Ok, CDs and DVDs were not specifically designed for use in computers or anything besides standalone players. But what is the excuse for products introduced in 21 century? Where is support for building a library on a hard drive of a computer or DVR? Where are the computer drives that can play and record movies for a reasonable price? Where are the on-demand/online services to deliver an equivalent-quality movie over the wire? Both formats should go the way of Sony's minidisc and memory stick ATRAC players as consumers revolt and find other forms of entertainment.

Re:Do you support crap or crap? (1)

DrEldarion (114072) | more than 7 years ago | (#19094545)

Where are the computer drives that can play and record movies for a reasonable price?"
NewEgg has a Blu-ray burner for $499 [newegg.com] . That's one of three they sell for that price. Sure, that's expensive, but IIRC, CD and DVD burners were $1k+ early in the game.

Re:Do you support crap or crap? (3, Insightful)

peterlynam (255050) | more than 7 years ago | (#19094613)

Transporting gigabytes of data on a small cheap plastic and metal disk is currently the most efficient form of delivering video. The answers to your questions appear to be simple economics. Until the majority of consumers have efficient/reliable 8mbps connections and huge hard drives, there is not much point to mass investment in non-DVD delivery. I have often given up on a tedious video download to walk to the nearest DVD store. Not only is there better quality and convenience, but also, after factoring in a reasonable estimate of bandwidth cost, it works out about the same $-wise.

Blu-Ray Can Hold More Commercials (4, Insightful)

joe_n_bloe (244407) | more than 7 years ago | (#19094279)

With Blu-Ray, Disney can easily put an entire hour of un-skippable high-def commercials, trailers, disclaimers, warnings, notices, and animated logos in front of every movie, even if the next Pirates of the Caribbean is 3 hours long.

So in their shoes I'd be thinking Blu-Ray too.

Re:Blu-Ray Can Hold More Commercials (1)

SkyDude (919251) | more than 7 years ago | (#19094921)

With Blu-Ray, Disney can easily put an entire hour of un-skippable high-def commercials, trailers, disclaimers, warnings, notices, and animated logos in front of every movie....

They've already done that. On at least one movie I know of - "Remember The Titans" I believe it was - they stuffed several minutes of trailers ahead of the movie. To my total shock, I couldn't fast forward past them. So, using some good open source tools, I ripped the disc and removed all of the UOPs.

Screw the executive asshat at Disney that made that dipshit decision.

good months for blu-ray (2, Interesting)

minuszero (922125) | more than 7 years ago | (#19094287)

What a difference a couple of months of good press for Blu-ray makes
Like what?

More likely, it's due to a couple of bad weeks for HD-DVD (security keeps getting cracked). That'd be more motivation for keeping to the other one if I was an idiot executive. Who cares if one gives a better quality video? One of them is still capable of manipulating our customers^W^W^W protecting our content.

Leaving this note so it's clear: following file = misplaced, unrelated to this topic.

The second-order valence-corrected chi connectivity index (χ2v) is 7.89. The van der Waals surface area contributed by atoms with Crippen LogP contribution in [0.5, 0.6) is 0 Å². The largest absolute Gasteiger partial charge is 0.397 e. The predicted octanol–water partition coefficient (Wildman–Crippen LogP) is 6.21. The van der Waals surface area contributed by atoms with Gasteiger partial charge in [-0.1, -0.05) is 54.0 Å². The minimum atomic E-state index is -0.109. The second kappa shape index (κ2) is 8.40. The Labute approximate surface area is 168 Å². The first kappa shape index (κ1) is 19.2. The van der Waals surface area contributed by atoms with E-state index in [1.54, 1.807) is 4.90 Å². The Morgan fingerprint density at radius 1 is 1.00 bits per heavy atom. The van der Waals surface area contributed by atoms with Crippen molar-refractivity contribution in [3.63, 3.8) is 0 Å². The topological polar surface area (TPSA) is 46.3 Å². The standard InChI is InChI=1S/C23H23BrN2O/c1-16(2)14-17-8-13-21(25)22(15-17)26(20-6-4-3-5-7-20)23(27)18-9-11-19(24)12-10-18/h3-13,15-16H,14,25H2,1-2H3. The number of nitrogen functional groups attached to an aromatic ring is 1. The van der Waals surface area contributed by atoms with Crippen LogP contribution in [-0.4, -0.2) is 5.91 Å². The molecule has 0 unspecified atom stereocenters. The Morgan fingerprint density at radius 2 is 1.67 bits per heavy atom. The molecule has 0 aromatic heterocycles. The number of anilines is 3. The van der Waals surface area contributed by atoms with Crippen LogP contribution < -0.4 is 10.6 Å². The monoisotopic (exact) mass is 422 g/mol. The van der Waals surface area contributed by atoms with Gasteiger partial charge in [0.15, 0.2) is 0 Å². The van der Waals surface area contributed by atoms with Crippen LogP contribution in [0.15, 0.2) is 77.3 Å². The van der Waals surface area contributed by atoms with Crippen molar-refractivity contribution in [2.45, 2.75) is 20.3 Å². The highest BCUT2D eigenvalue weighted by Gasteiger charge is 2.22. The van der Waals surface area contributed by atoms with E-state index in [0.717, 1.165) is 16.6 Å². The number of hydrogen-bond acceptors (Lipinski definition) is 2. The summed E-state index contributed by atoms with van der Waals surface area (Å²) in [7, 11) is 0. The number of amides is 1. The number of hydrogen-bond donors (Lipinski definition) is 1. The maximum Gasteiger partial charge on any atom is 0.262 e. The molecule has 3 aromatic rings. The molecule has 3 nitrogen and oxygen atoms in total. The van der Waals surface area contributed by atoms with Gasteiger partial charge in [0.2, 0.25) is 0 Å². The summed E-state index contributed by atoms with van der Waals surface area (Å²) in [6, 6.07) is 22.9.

You know what would make me buy a player? (1)

sootman (158191) | more than 7 years ago | (#19095949)

Lucas. If he would release the original trilogy, nicely restored...
- get rid of the grabage mattes around spaceships, the slugs on the emperor's face, and all the other OBVIOUS stuff they missed in the last X "restoration" attempts
- in the highest currently possible definition (1080)
- not the most recent "well, we had this old LaserDic master" bullshit
- and NO (1997+) special features
on EITHER format, I'd go buy one... maybe not tomorrow, but as soon as the players were halfway reasonable (like $200-300 or so.) Or maybe I'd get a PS-3 or some other cool device that included [HD|BR] playability.

If I were in charge of either format, I'd drive a dumptruck full of money to Lucas' ranch. The original trilogy is one of a very small handful of things that I really do want to own in the best possible quality.

I don't care which one wins (2, Interesting)

PingXao (153057) | more than 7 years ago | (#19096319)

As long as prices fall quickly I don't give a rat's ass which format "wins". My motives are selfish. I have a bunch of old videotapes I want to archive. I thought DV was the answer, and it is to a point. But even though DV is a decent compression method, once I archived a few dozen tapes I found I was STILL reluctant to trash the old VHS/Hi-8 analog tapes.

I want enough space on a burnable disc so I can capture all my video (all SD and all lo-fi) with a lossless scheme. Only THEN will I toss my old tapes and not give it a second thought. Then I can experiment with different codecs until the cows come home and know I didn't sacrifice anything from the originals. I'll probably only actually do that on a handfull of the recordings I have, but hey, you never know. Someday one of my grandkids-to-be might develop an intense interest in a vacation I took years ago to Wally World. More likely is that all my precious footage will end up in a landfill somewhere. Such is the life of a pack rat.